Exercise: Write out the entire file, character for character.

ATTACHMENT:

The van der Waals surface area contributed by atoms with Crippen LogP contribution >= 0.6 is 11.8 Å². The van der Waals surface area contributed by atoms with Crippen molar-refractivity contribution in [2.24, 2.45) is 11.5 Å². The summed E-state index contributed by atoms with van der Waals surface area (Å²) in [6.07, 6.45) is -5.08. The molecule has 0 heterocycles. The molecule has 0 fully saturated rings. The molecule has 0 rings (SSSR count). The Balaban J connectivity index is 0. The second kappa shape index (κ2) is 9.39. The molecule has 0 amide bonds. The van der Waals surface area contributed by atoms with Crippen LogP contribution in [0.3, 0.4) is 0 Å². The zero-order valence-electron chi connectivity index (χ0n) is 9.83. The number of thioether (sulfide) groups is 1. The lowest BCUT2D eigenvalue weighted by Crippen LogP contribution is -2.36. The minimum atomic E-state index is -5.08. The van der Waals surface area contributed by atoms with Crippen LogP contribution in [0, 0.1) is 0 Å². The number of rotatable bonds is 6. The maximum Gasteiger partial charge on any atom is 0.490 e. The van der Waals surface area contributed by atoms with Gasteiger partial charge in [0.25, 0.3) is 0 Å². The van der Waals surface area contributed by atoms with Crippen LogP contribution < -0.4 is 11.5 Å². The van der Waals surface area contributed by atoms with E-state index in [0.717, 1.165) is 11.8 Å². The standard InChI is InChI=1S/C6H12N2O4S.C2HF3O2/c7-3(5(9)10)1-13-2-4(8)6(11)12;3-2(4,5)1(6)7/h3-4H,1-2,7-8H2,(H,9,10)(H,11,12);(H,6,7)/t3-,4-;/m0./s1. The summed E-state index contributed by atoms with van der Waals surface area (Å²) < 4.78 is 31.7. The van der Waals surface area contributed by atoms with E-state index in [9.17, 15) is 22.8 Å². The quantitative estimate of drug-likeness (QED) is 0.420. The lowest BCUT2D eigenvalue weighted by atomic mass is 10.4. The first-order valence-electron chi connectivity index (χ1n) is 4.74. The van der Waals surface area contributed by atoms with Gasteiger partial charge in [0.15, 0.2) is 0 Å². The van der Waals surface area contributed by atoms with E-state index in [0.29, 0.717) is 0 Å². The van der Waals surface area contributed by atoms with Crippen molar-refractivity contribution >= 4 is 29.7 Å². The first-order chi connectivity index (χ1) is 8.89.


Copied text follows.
The van der Waals surface area contributed by atoms with Crippen LogP contribution >= 0.6 is 11.8 Å². The van der Waals surface area contributed by atoms with Crippen molar-refractivity contribution in [2.24, 2.45) is 11.5 Å². The summed E-state index contributed by atoms with van der Waals surface area (Å²) in [6.07, 6.45) is -5.08. The molecule has 0 heterocycles. The molecule has 0 fully saturated rings. The molecule has 0 rings (SSSR count). The Balaban J connectivity index is 0. The second kappa shape index (κ2) is 9.39. The molecule has 0 amide bonds. The van der Waals surface area contributed by atoms with Crippen LogP contribution in [0.3, 0.4) is 0 Å². The zero-order valence-electron chi connectivity index (χ0n) is 9.83. The number of thioether (sulfide) groups is 1. The lowest BCUT2D eigenvalue weighted by Crippen LogP contribution is -2.36. The minimum atomic E-state index is -5.08. The van der Waals surface area contributed by atoms with Crippen LogP contribution in [0, 0.1) is 0 Å². The number of rotatable bonds is 6. The maximum Gasteiger partial charge on any atom is 0.490 e. The van der Waals surface area contributed by atoms with Gasteiger partial charge in [0.25, 0.3) is 0 Å². The van der Waals surface area contributed by atoms with Crippen LogP contribution < -0.4 is 11.5 Å². The van der Waals surface area contributed by atoms with E-state index in [0.717, 1.165) is 11.8 Å². The standard InChI is InChI=1S/C6H12N2O4S.C2HF3O2/c7-3(5(9)10)1-13-2-4(8)6(11)12;3-2(4,5)1(6)7/h3-4H,1-2,7-8H2,(H,9,10)(H,11,12);(H,6,7)/t3-,4-;/m0./s1. The summed E-state index contributed by atoms with van der Waals surface area (Å²) < 4.78 is 31.7. The van der Waals surface area contributed by atoms with E-state index in [9.17, 15) is 22.8 Å². The quantitative estimate of drug-likeness (QED) is 0.420. The lowest BCUT2D eigenvalue weighted by atomic mass is 10.4. The first-order valence-electron chi connectivity index (χ1n) is 4.74. The van der Waals surface area contributed by atoms with Gasteiger partial charge in [0.15, 0.2) is 0 Å². The van der Waals surface area contributed by atoms with E-state index in [0.29, 0.717) is 0 Å². The van der Waals surface area contributed by atoms with Crippen molar-refractivity contribution >= 4 is 29.7 Å². The first-order chi connectivity index (χ1) is 8.89.